In India, when training elephants, handlers begin by sturdily chaining one of the elephant's hind legs to a tree. Over time, they gradually decrease the size of the chain until it takes just a flimsy string to hold the elephant. It's not the string that restrains him. It's his belief that he is stuck.
Similarly, your mind can help you pursue and succeed in your dream job, have healthy relationships, and stay on the sunny side of life.
On the other hand, you can mercilessly criticize every move you make, sabotage your relationships, and hold yourself back, like the elephant's string.
Think about it. At the most basic level, your reality is constructed by your brain. Your brain makes sense of the world and its happenings by interpreting the signals it receives as you go about your days and interact with your environment. Each of us experiences the world uniquely (meaning, your perception of reality is fundamentally different from everyone else's) because every human possesses a different combination of physical brain function, memories, beliefs, and attitudes about him- or herself, others, and the world.
These subjective influences—family, religion, school, culture, and life experiences past, present, and future—are typically subconscious. That makes them no less influential than your conscious biases and perceptions in determining how you respond to the world, behave in relationships, and perceive yourself.
These subconscious, deeply ingrained perceptions are the source of what I call "mind traps"—negative thought patterns that cause stress, anxiety, and depression.
Here are some common mind traps we experience.
1. Black-and-white thinking, with no gray areas.
What it sounds like: “I’ve completely failed.” “Everyone else can do it.”
2. Projecting our fears onto other people.
What it sounds like: “They think I’m boring.” “People must think I’m stupid.”
3. Crystal-ball gazing or speculation.
What it sounds like: “There’s no point in trying. It won’t work.”
4. Mass generalization/catastrophic thinking.
What it sounds like: “This relationship ended, so I won’t ever meet anybody.”
5. Disqualifying the positive.
What it sounds like: “I may be a good mother, but anybody can do that.”
What it sounds like: “I can’t find my purse. I’m going senile.”
7. Unrealistic expectations.
What it sounds like: “I should keep going, even when I’m tired.”
8. Name-calling, to self or others.
"You're such an idiot."
9. Unreasonable self-blame.
“She looks angry. I must've done something wrong.”
For most of my life, I let my mind bash, bully, undermine, and torture me. I was depressed for a decade and even attempted suicide. I didn’t realize just how much my brain shaped my decisions until it stopped working altogether. The injuries sustained in my suicide attempt actually turned out to be a blessing in disguise.
They finally forced me to make radical changes in my life that I'd needed to make long before. Because I killed so many brain cells in this suicide attempt, my perceptual foundation died along with them. I got to start with a clean slate, so to speak.
This time, I consciously choose to rebuild my brain to make healthier patterns and put my mind to work for me. Just as your brain influences your interpretation of the world, your world physically influences the structure of your brain through a process called experience-dependent neuroplasticity. There's a complex explanation, but the concept is simple: Every minute of every day, you're shaping your brain.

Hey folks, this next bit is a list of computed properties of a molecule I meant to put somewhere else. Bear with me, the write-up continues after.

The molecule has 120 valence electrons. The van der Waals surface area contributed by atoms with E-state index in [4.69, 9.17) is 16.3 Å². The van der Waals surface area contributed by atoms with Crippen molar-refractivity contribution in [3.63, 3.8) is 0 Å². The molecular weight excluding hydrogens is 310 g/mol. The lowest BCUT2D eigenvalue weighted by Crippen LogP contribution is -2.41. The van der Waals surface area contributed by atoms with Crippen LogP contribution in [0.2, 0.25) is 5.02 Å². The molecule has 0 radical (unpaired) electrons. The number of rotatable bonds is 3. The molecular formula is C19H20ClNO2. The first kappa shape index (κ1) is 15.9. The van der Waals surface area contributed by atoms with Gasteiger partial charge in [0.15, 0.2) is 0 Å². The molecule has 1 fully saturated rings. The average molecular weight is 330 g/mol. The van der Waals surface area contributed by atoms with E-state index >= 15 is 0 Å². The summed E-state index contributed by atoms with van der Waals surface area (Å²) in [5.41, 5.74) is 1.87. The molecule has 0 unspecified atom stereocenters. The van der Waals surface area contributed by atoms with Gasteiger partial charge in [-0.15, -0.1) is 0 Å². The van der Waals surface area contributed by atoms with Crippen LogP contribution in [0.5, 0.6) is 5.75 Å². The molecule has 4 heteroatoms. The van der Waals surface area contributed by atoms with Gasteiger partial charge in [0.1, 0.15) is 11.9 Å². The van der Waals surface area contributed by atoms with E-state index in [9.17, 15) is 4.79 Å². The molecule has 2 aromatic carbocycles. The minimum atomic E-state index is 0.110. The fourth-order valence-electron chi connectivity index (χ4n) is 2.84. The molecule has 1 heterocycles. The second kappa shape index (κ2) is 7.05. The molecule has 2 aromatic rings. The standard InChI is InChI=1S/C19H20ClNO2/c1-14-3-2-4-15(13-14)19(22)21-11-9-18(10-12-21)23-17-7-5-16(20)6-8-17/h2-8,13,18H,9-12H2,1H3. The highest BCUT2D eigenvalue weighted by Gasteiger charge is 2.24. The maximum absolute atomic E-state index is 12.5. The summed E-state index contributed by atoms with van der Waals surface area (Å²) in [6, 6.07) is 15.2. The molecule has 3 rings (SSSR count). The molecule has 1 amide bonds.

In my life today, I incorporate mental health practices into my daily routine to maintain the balance and happiness I’ve found. I’ve made friends with my mind and learned to make it work for me rather than against me. The difference in my life is incalculable.
Here are four strategies to help you take back control of your brain.
1. Become aware of your thought patterns.
The first step in making your mind your ally is to become aware of your thought patterns, feelings, and reactions as they happen, known as mindfulness. Being mindful is not only being aware, it's being aware of your awareness. It's paying attention to your mind on purpose and waking up from a life on automatic.
2. Challenge your thinking.
Distance yourself from and question your thoughts and beliefs. Analyze them objectively from all angles. Is this really what you think or is it an inherited belief from your past? Drop the storylines usually running in your head and any personal emotional investment in the situation for a minute. Try on different points of view and zoom out. Have the intent to give your mind guidance, like a wise, caring parent. Control it instead of it controlling you.
After examining your thoughts mindfully, consciously decide what you want to believe, how you want to behave, and who you want to be. Hold that image in the forefront of your mind and move forward taking the appropriate actions. Deciding isn't a onetime thing. The priorities upon which you decide have to be considered and honored in the little choices you make every day and revisited as things change and new information becomes available.
Meditation becomes a place to work with your thoughts and emotions and for self-inquiry to help reinforce new thinking patterns. The purpose of meditation is to exercise passive awareness of your mind objectively, detach from your thoughts and feelings, and observe rather than identify with them. When meditating, you just let thoughts and feelings bubble up—the good, the bad, and the ugly—without labeling or judging them.
A meditation practice physically changes your brain so that it’s calmer all the time and has been linked to lower rates of anxiety and depression. If you already have a meditation practice, great. If not, start one. You can learn how here.